|Created by||Martin Kratt
|Presented by||Chris Kratt
Gord Robertson (voice of Zoboo)
|Theme music composer||Pure West|
|Country of origin||United States|
|No. of episodes||65 (List of episodes)|
|Executive producer(s)||Leo Eaton
Peter Moss (2000-2001)
|Producer(s)||Maryland Public Television Production
(Cookie Jar Group)
|Original run||January 25, 1999– November 21, 2001|
|Preceded by||Kratts' Creatures (1996)|
|Followed by||Wild Kratts (2011-present)|
Zoboomafoo is an American children's television series that aired from January 25, 1999 to November 21, 2001 and is still shown today in syndication depending on the area and it is regularly shown on Sprout. A total of 65 episodes were aired. A creation of the Kratt brothers (Chris and Martin), it features a talking Coquerel's Sifaka, a lemur, named Zoboomafoo-- or Zoboo for short-- and a collection of repeat animal guests. Every episode begins with the Kratt brothers in "Animal Junction," a peculiar place in which the rules of nature change and wild animals come to visit and play. After January 16, 2004, the show was pulled from its weekday airing on most PBS stations, though some continue to air the show. On November 10, 2014, at the age of 20, Jovian, the lemur who played Zoboomafoo in the show, died of kidney failure at the Duke Lemur Center.
Premise and structure
Upon their arrival at Animal Junction, the Kratt brothers lean out the window and summon Zoboomafoo, who is shown in a live-action segment as an actual lemur leaping across a field to reach them. When the lemur reaches Animal Junction, the Kratt brothers offer him a snack, generally some lemur-appropriate food like garbanzo beans, sweet potato or mango slices, whereupon the "real" lemur spins around on a turntable (yelling, "ZOBOOMAFOOOOOOOOO!!!") and becomes a talking lemur puppet. This change enables Zoboomafoo to lead into the main segment of the episode, which he begins by describing a "Mangatsika!" (a Malagasy word literally meaning "cold," but used in the show to mean "cool!") animal that he saw as he traveled to Animal Junction. As he describes the animal, a song is played wondering "Who Could It Be?" while a cartoon shows the characteristics of the "mystery animal". At the end of the song, Chris and Martin attempt to guess the animal Zoboomafoo has described and the mystery is solved when the animal or animals arrive at Animal Junction. Each episode has a theme, for example, baby animals, frightening animals, or the importance of play. The arrival of the "mystery animal," generally used as exposition, leads the Kratts and Zoboo into a conversation about various aspects of that particular animal. At least once every episode (sometimes twice), Zoboomafoo says that some event in Animal Junction reminds him of a time in Zobooland, where Zoboo tell stories about his friends in Zobooland, such as: Gooble (a purple animal that eats berries), Narchi (an anteater-like creature), Sensit (a mouse lemur that typically plays around), Wiggy Waxwing, Green Puppy, Slimantha, Noggindrill (a burrowing animal that uses his drill-shaped horn), Snow Lemur (a lemur that lives on a mountain), Baby and Mama Zoboomafoosaurus (a theropod that the animals often play on), Buggly, Fibby (a water creature with several parts including a tentacle and a crab leg) and Cy (a levitating, one-eyed, squid introduced in season two). These segments are animated using clay animation and feature distinct voices for each character. After Zobooland, Martin, Chris and Zoboomafoo receive a letter from the animal helpers, who show kids how to help animals. At the end of each episode, Chris and Martin also leave Animal Junction to better demonstrate the theme of the day, traveling to a region, often in South Asia or Africa to visit the creatures there.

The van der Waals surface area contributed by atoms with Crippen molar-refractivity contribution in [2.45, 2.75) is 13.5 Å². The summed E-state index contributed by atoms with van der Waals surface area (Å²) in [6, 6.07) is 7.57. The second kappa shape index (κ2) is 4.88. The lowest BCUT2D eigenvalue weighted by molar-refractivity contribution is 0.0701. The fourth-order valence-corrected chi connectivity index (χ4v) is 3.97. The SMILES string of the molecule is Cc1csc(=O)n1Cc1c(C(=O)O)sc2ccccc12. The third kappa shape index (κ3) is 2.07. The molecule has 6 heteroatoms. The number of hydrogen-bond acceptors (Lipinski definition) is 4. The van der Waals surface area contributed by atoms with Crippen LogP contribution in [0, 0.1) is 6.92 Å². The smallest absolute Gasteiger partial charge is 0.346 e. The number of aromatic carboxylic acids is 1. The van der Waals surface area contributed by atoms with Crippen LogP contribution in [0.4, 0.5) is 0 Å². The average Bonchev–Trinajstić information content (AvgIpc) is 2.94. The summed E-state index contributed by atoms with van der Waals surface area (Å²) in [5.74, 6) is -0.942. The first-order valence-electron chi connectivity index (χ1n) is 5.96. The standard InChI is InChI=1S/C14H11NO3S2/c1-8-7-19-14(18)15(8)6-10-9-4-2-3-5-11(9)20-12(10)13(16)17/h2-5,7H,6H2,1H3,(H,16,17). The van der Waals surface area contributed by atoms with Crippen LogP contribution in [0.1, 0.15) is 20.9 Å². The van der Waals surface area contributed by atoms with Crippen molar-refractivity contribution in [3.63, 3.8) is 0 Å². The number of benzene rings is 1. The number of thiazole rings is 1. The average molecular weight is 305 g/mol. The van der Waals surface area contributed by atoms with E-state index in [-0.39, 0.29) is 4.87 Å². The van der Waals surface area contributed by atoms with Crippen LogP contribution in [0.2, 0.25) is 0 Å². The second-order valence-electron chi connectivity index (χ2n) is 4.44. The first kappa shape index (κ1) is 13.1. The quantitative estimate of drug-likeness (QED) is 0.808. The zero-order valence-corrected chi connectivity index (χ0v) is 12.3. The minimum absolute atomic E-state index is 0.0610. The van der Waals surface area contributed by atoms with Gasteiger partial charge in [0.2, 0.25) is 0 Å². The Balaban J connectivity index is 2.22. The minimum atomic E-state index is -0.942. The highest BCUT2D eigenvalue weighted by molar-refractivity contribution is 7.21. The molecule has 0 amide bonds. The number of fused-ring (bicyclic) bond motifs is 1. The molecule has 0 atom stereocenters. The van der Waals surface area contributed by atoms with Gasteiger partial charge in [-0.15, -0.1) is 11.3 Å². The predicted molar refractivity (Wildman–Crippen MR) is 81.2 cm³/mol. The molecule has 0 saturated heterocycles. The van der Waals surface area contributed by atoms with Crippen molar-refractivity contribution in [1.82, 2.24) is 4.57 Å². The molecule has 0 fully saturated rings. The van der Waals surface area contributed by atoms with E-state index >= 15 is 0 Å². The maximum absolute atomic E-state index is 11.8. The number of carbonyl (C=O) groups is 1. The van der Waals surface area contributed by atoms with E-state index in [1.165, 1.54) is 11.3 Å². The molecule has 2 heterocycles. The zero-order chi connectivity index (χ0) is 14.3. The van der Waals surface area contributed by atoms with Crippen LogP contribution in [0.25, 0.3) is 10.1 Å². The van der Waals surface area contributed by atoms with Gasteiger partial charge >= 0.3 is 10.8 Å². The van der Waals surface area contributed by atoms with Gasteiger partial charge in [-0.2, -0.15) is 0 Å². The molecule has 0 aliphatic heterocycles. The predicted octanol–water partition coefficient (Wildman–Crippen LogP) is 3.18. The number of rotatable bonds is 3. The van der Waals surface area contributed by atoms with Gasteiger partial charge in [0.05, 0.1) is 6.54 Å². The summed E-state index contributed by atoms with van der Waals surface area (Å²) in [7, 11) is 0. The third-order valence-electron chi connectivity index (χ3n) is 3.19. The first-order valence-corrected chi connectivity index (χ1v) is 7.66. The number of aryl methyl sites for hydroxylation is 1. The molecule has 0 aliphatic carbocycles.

- Mystery Animal Song: Who Could It Be?
- Zobooland Story #1
- Jackie/Amy and Animal Helpers
- "Going to the closet"
- A Journey to Visit Animals
- Zobooland Story #2
- Animal Friends Song: Ending
|Season||Episodes||Originally aired (U.S. dates)|
|Season premiere||Season finale|
|1||40||January 25, 1999||April 27, 2000|
|2||25||October 23, 2000||May 1, 2001|